BASED in Skibbereen, fledgling St Patrick’s Camogie Club is building for the future and hoping to harness the enthusiasm of local West Cork areas.
Setting up a GAA club, let alone a sports club, is an arduous but worthwhile task. Kilmacabea, Ilen Rovers, Tadhg MacCharthaigh and O’Donovan Rossa came together to form St Patrick’s hurling club back in 2013. Since then, additional players from Clann naGael and Castlehaven signed up and the club is thriving.
Building on that success, St Patrick’s camogie is now catering for over 70 girls and seeking similar success on and off the pitch.
‘Some of our youngest girls would have always trained with the St Patrick’s (boys) hurling club,’ St Patrick’s Camogie’s Mary Coakley told The Southern Star.
‘Girls from the Kilmacabea, Ilen Rovers, Tadhg MacCarthaigh, O’Donovan Rossa and Castlehaven areas were permitted to train alongside the boys up until the U12 age-grade.
‘It wasn’t until 2019 that enough people got together to form an official St Patrick’s camogie club. I started coaching the girls that year but was a complete novice and indebted to Alice O’Neill McCarthy who, thanks be to God, came along to help out. Ciarán O’Driscoll from Ilen Rovers also joined up with us soon after and the three of us have been coaching the girls ever since.’
The amalgamated St Patrick’s hurling club proved a huge help to Mark Coakley and her fellow coaches in getting their new camogie venture off the ground.
‘St Patrick’s hurling club was absolutely amazing to us,’ Coakley stated.
‘Alice Foley, Con O’Hallahan, Tom Kelly and many other club members have helped us every step of the way. Camogie began training in 2019 with a mix of age-groups between seven and 11-years-old. We all trained together in the beginning as there would only have been about 20 girls involved.
‘There has been increased interest this year, definitely, so we went and formed a committee and formally created St Patrick’s camogie. Since May, we are part of the Carbery division set-up and now catering for over 70 players. Once we put the word out, interest quickly grew and numbers increased in a very short period of time.’
‘It is all go but everyone involved is enjoying the experience. We played a few challenge matches against Clonakilty recently and the players were delighted to be out on a pitch and representing the club.’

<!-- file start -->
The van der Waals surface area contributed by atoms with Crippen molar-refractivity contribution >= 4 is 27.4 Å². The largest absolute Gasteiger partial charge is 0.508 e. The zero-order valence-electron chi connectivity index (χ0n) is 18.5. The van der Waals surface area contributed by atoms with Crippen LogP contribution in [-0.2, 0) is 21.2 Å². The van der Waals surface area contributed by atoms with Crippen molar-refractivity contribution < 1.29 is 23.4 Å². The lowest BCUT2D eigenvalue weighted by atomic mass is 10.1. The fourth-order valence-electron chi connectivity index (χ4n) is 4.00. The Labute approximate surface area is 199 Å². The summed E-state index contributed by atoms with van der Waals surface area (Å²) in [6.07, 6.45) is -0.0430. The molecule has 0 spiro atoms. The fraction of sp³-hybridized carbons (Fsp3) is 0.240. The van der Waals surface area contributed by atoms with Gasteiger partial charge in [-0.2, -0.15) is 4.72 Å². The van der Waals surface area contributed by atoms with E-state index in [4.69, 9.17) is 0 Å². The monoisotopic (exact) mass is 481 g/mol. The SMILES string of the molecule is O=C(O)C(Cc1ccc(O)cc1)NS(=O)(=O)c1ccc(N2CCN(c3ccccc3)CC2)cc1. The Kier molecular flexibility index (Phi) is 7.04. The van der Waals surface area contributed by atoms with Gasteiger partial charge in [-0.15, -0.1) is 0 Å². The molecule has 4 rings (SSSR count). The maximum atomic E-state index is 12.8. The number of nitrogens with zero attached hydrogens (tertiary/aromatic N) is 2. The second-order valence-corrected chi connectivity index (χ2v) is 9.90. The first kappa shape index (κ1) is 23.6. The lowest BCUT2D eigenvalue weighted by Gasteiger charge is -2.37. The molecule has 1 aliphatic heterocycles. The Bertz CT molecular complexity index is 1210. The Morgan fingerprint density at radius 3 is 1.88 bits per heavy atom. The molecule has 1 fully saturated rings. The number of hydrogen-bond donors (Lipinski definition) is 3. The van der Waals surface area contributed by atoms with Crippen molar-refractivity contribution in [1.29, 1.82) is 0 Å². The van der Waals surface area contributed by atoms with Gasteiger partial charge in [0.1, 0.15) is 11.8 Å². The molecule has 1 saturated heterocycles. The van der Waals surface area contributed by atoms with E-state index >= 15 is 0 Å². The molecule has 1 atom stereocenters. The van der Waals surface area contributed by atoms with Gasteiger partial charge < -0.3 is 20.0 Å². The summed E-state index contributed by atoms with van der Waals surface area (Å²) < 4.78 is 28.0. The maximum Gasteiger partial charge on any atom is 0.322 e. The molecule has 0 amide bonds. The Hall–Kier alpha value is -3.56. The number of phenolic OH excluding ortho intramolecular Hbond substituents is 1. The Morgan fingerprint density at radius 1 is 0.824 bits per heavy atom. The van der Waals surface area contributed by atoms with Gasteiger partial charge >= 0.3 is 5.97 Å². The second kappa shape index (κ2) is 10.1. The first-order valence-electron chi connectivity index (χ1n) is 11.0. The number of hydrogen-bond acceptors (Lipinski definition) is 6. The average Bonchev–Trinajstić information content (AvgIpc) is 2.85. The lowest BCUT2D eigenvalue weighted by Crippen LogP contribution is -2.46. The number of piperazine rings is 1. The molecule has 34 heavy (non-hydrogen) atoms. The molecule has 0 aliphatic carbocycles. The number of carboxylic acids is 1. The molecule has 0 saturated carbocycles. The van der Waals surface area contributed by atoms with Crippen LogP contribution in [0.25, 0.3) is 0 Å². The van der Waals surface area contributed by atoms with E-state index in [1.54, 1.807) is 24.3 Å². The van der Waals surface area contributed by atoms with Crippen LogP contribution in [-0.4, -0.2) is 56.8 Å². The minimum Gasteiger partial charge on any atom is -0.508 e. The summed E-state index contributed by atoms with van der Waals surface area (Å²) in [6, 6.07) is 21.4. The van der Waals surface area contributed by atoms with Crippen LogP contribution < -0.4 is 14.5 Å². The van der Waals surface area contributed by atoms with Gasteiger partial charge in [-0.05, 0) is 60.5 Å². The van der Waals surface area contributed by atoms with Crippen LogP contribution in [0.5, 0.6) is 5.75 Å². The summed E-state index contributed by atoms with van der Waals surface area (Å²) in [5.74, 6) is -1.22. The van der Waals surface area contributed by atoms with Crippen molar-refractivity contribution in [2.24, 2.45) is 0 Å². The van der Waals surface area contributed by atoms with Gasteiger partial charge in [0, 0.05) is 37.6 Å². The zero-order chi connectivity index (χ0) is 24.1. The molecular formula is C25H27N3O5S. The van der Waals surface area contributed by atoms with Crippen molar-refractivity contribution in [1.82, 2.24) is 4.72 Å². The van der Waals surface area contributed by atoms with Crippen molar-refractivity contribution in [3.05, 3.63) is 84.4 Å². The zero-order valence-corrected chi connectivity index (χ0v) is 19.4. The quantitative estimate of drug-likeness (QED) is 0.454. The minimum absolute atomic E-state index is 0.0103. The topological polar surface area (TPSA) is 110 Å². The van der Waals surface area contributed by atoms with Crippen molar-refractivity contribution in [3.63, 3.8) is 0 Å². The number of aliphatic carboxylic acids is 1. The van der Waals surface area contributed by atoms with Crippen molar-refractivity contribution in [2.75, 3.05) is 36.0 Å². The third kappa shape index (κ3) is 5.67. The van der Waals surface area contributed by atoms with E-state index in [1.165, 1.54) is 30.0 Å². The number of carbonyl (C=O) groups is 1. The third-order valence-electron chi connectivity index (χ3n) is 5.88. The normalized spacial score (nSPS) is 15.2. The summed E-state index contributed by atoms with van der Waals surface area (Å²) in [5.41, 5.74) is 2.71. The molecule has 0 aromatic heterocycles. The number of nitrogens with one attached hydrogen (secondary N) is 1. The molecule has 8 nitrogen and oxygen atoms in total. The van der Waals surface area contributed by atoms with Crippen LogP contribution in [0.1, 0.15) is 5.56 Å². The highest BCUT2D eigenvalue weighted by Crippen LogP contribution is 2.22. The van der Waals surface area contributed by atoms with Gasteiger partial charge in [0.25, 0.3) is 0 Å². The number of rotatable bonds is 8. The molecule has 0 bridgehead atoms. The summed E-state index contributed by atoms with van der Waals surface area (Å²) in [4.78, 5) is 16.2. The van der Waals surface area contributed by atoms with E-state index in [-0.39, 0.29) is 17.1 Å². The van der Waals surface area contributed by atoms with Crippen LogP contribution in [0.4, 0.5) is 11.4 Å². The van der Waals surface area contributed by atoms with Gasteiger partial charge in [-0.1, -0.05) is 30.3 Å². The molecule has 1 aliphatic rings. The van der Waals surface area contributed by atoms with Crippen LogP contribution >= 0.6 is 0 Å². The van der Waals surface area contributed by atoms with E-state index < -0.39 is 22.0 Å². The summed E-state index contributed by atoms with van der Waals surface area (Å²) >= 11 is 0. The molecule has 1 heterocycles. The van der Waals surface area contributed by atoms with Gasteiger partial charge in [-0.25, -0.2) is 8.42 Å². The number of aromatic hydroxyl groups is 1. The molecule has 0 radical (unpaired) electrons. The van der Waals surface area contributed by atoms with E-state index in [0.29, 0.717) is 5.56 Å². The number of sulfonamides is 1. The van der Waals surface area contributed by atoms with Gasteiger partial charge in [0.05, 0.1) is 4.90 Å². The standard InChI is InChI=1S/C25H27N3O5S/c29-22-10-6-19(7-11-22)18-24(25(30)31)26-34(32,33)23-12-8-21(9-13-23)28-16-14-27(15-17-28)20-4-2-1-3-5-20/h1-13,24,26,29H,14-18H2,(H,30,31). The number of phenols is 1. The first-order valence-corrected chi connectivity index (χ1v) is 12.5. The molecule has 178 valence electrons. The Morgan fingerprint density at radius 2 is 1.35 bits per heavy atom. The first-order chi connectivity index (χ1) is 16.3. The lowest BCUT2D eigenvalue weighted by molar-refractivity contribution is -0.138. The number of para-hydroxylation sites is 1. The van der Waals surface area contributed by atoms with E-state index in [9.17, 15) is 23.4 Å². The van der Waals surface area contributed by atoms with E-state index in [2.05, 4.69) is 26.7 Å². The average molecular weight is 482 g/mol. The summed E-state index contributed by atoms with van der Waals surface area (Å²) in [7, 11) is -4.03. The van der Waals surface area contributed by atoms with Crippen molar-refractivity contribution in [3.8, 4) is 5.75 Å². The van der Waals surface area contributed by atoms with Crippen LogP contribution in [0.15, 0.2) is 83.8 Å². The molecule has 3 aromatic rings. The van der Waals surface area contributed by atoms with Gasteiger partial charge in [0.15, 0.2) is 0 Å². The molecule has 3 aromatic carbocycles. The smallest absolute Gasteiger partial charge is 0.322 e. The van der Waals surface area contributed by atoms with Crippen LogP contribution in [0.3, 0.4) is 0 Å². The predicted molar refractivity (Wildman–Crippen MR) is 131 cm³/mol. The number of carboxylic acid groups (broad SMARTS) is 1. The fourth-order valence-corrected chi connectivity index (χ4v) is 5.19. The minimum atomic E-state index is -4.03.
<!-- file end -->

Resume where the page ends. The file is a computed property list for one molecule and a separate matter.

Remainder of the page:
It is clear St Patrick’s are going to cater for growing numbers drawn from different townlands over the coming years. That’s hardly surprising when you consider camogie’s growing popularity. It is something Coakley hopes her fledgling club can build on.
‘The hope is to continue training and grow the numbers of girls that want to come and play camogie,’ Coakley explained.
‘This year, we are unlikely to play any competitive matches but there is more than enough interest to keep training and be ready for whenever that time comes. Playing challenges, likes we did with Clonakilty recently, will help us get better organised and give us a better feel for what we have.
‘The most important thing right now is that all the kids who come to our training sessions have fun and enjoy the whole experience. All those games will come soon enough. After Covid and everything last year, we just want the girls to come out and play, have fun and enjoy an hour running around the pitch. That’s the way the coaches are approaching things at the moment. It is not all about the winning, at least for now anyway!’
‘We are only back out on a pitch together training since May so there is a lot of work to be done. We are hoping, at the start of next season, to hold a competition where the best drawing entered would be chosen as the camogie club’s first-ever club crest.
‘I have to say, once again, that St Patrick’s have been so fantastic to us and allowed us to use their jerseys as well until we have our own set. The support we have received from all the parents involved as well as the local schools has been fantastic. We have been able to borrow equipment like helmets for the kids trying out camogie for the first time from the local schools which has been a massive help.’